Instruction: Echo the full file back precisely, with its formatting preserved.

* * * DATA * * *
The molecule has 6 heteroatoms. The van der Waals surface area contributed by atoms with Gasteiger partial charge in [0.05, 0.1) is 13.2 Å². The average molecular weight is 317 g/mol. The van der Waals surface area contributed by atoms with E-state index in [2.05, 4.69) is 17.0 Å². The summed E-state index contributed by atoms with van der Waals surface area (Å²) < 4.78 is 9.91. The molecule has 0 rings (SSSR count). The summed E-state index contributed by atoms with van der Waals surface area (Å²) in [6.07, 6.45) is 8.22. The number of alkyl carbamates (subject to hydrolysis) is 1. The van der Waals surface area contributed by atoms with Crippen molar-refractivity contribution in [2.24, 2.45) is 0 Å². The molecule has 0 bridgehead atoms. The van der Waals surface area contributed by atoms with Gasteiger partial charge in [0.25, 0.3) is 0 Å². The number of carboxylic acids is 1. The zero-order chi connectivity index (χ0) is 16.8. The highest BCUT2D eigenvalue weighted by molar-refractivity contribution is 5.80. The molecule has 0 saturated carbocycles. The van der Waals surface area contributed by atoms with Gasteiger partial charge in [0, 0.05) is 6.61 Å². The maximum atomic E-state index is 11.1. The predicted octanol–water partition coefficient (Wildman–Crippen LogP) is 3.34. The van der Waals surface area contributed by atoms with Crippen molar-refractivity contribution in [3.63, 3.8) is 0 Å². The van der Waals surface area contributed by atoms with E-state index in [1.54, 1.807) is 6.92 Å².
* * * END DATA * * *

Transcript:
The molecule has 6 heteroatoms. The van der Waals surface area contributed by atoms with Gasteiger partial charge in [0.05, 0.1) is 13.2 Å². The average molecular weight is 317 g/mol. The van der Waals surface area contributed by atoms with E-state index in [2.05, 4.69) is 17.0 Å². The summed E-state index contributed by atoms with van der Waals surface area (Å²) < 4.78 is 9.91. The molecule has 0 rings (SSSR count). The summed E-state index contributed by atoms with van der Waals surface area (Å²) in [6.07, 6.45) is 8.22. The number of alkyl carbamates (subject to hydrolysis) is 1. The van der Waals surface area contributed by atoms with Crippen molar-refractivity contribution in [2.24, 2.45) is 0 Å². The molecule has 0 bridgehead atoms. The van der Waals surface area contributed by atoms with Gasteiger partial charge in [0.25, 0.3) is 0 Å². The number of carboxylic acids is 1. The zero-order chi connectivity index (χ0) is 16.8. The highest BCUT2D eigenvalue weighted by molar-refractivity contribution is 5.80. The molecule has 0 saturated carbocycles. The van der Waals surface area contributed by atoms with Gasteiger partial charge in [0, 0.05) is 6.61 Å². The maximum atomic E-state index is 11.1. The predicted octanol–water partition coefficient (Wildman–Crippen LogP) is 3.34. The van der Waals surface area contributed by atoms with Crippen molar-refractivity contribution in [3.63, 3.8) is 0 Å². The van der Waals surface area contributed by atoms with E-state index in [1.54, 1.807) is 6.92 Å².